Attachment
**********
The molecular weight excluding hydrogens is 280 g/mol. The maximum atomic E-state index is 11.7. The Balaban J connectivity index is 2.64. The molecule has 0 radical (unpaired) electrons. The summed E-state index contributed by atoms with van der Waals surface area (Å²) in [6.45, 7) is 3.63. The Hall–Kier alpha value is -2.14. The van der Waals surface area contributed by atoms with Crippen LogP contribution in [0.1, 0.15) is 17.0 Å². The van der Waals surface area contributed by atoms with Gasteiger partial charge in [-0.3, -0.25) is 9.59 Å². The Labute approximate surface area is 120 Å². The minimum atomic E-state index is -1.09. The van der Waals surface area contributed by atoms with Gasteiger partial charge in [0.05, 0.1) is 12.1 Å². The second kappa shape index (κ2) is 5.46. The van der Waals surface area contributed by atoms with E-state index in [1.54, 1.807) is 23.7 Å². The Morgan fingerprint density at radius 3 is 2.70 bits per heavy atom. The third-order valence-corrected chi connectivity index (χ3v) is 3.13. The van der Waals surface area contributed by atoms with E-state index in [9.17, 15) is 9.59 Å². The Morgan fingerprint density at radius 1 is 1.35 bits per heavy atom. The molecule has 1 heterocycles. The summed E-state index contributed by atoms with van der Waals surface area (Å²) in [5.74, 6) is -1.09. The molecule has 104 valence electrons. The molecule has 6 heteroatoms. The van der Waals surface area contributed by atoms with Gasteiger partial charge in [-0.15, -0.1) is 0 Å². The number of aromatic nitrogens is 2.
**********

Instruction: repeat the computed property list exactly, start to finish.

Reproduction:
The molecular weight excluding hydrogens is 280 g/mol. The maximum atomic E-state index is 11.7. The Balaban J connectivity index is 2.64. The molecule has 0 radical (unpaired) electrons. The summed E-state index contributed by atoms with van der Waals surface area (Å²) in [6.45, 7) is 3.63. The Hall–Kier alpha value is -2.14. The van der Waals surface area contributed by atoms with Crippen LogP contribution in [0.1, 0.15) is 17.0 Å². The van der Waals surface area contributed by atoms with Gasteiger partial charge in [-0.3, -0.25) is 9.59 Å². The Labute approximate surface area is 120 Å². The minimum atomic E-state index is -1.09. The van der Waals surface area contributed by atoms with Gasteiger partial charge in [0.05, 0.1) is 12.1 Å². The second kappa shape index (κ2) is 5.46. The van der Waals surface area contributed by atoms with E-state index in [1.54, 1.807) is 23.7 Å². The Morgan fingerprint density at radius 3 is 2.70 bits per heavy atom. The third-order valence-corrected chi connectivity index (χ3v) is 3.13. The van der Waals surface area contributed by atoms with E-state index in [9.17, 15) is 9.59 Å². The Morgan fingerprint density at radius 1 is 1.35 bits per heavy atom. The molecule has 1 heterocycles. The summed E-state index contributed by atoms with van der Waals surface area (Å²) in [5.74, 6) is -1.09. The molecule has 104 valence electrons. The molecule has 6 heteroatoms. The van der Waals surface area contributed by atoms with Gasteiger partial charge in [-0.15, -0.1) is 0 Å². The number of aromatic nitrogens is 2.